The FDA publishes guidance on mobile medical apps
14th October 2013 by Claire Govier
After two years of discussions and consultations, the US Food and Drug Administration (FDA) has issued their Mobile Medical Applications Guidance for Industry and Food and Drug Administration Staff. As suggested by draft versions of the document, there is a clear separation between apps that will be monitored and those that will be less scrutinised.
So what does the FDA classify as a mobile medical app? Perhaps the best way to define is to discuss what is not likely to undergo review. Apps that are electronic versions of textbooks or educational tools for physicians, such as interactive anatomy diagrams or surgical training videos are not included.
Apps designed to help patients keep track of their condition or find out more general information about their condition (not including treatment approaches) and where to find information about relevant clinical trials or places to seek treatment escape scrutiny.
Also, general business tools, such as apps for billing codes, insurance claim information, appointment reminders and management of staff and beds are unlikely to attract the attention of the FDA.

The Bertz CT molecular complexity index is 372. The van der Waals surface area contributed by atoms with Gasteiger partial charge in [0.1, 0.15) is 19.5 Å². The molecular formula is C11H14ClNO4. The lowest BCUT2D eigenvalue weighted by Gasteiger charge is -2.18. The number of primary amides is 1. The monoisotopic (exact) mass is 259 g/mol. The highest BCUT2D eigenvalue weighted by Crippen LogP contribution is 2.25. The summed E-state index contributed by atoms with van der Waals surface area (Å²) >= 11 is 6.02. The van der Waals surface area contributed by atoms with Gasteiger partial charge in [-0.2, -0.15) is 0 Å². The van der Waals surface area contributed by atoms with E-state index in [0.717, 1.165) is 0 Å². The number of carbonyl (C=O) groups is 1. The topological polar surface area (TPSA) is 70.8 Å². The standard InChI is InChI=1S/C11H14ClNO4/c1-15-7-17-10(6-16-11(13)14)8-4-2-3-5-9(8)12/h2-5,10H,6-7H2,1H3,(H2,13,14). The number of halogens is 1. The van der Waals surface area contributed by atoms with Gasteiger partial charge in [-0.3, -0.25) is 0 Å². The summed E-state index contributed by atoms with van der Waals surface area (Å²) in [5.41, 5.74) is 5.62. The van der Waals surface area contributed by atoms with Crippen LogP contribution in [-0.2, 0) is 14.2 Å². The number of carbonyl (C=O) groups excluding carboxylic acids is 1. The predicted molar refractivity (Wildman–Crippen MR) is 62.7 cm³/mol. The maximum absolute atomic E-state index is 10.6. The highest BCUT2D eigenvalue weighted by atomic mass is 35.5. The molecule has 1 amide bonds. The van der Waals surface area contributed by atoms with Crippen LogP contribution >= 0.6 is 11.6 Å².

The definition ‘mobile medical apps’ helps explain the criteria for those that will be reviewed in line with the Federal Food, Drug and Cosmetic (FD&C) Act. Any app that acts as an accessory to a regulated medical device or transforms a mobile platform into a regulated medical device will be examined. This includes apps that can be used to perform diagnostic functions such as cardiac function tests, blood oxygen or glucose testing or control medical devices such as infusion pumps.
Apps that are deemed to pose a lower risk to the public may be subject to a review at the discretion of the FDA. These include apps that help patients manage their condition, either by providing prompts to monitor behaviour or encourage compliance.
If there is functionality to review signs and symptoms at a later date with a healthcare professional or to monitor possible drug interactions built within the app, this may also lead to scrutiny.
The number of apps reviewed by the FDA has rocketed in recent years; in the past decade, over 100 apps have undergone evaluation, with around 40 being approved within the last two years.
With the increasing prevalence of smart technologies, the FDA have adopted a tailored approach that aims to ensure patient safety without stifling innovation.